‘Lady Almina and the Real Downton Abbey: The Lost Legacy of Highclere Castle by The Countess of Carnarvon’ is a lengthy title, but utterly appropriate for what it leads to. Written by the Countess currently in residence of the castle used for filming Downton Abbey (and apparently the basis of the character Cora) it gives us insight into how the castle was run, and the changes that happened throughout history.
There are various pictures throughout, of portraits, newborn children, letters and diary entries, which makes it easy to visulise those the Countess speaks of, and various shots of the castle that we will recognise through viewing Downton Abbey.
The book follows the story of Lady Almina who marries into the Carnarvon family though she lacks somewhat in social standing, thanks to being born to Alfred de Rothschild though he wasn’t married to her mother. His wealth ensured she would marry well though, and her dowry saves the castle from falling into hardship – much like what happened in Downton Abbey twice (so far).
Such as in Downton Abbey, Lady Almina did indeed welcome the wounded into the castle (as did many wealthy homes in those times) and if you read on, you can see what other similarities exist between the real and the fiction.
The current Countess cleverly writes of the previous tenants of the castle in a way that shows how others interacted with them, and what they may have thought of them, without being rude or disrespectful. I had the sense that Lady Almina herself may have been a little forceful at times, and yet she is written of carefully, showing that while also showing how inspiring she was. It is also nice to see how Lady Almina interacted with the servants, in evidence for what she bought for them, and letters between them (especially with that of her maid).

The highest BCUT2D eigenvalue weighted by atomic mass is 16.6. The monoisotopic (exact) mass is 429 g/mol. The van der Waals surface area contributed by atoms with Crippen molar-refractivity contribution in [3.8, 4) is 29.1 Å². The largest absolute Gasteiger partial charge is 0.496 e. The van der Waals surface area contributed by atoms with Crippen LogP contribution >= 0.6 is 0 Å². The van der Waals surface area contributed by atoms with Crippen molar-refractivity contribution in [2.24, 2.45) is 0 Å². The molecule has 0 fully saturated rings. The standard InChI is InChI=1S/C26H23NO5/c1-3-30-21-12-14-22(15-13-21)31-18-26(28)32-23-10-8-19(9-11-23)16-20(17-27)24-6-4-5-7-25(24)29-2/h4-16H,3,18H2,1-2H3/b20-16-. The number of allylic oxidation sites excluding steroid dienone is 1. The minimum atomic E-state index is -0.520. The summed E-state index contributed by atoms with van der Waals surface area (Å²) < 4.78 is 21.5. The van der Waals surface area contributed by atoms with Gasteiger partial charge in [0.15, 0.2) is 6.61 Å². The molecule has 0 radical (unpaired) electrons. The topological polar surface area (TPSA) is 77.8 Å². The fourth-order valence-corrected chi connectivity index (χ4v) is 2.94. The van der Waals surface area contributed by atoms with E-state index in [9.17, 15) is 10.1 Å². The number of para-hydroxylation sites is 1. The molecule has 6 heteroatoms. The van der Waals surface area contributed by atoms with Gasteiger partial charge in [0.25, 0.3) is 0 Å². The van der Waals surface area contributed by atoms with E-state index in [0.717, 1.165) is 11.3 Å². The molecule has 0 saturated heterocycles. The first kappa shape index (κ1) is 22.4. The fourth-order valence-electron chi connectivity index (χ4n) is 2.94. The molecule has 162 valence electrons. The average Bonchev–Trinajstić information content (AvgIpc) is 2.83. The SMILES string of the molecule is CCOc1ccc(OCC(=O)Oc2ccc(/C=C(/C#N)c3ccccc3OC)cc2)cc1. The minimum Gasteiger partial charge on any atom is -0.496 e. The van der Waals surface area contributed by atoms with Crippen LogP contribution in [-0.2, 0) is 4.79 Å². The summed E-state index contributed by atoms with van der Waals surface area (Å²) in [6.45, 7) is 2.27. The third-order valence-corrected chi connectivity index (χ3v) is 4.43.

The book also goes into Lord Carnarvon’s archeological interests, how he was there (along with his daughter) when the tomb of Tutankhamun was discovered, and what general travel was like in these times – they spend most English winters over in Egypt!
The parts that last the longest are those of war, which is understandable, Lady Almina’s own son serving his time and the weight it left on Lord Carnarvon’s brother.
For fans of Downton Abbey this book is sure to be interesting, and for those who like history, this is also a must. It’s well written and easy to read, interesting – touching on subjects for the perfect length of time. I didn’t feel for an instance that there wasn’t enough information, nor too much. The Countess of Carnarvon has done a good job with this book, as is references in the back, as well as thanking those who made her enough tea for this to be possible.
This review was originally posted at SentientOnline on the 24th October 2012.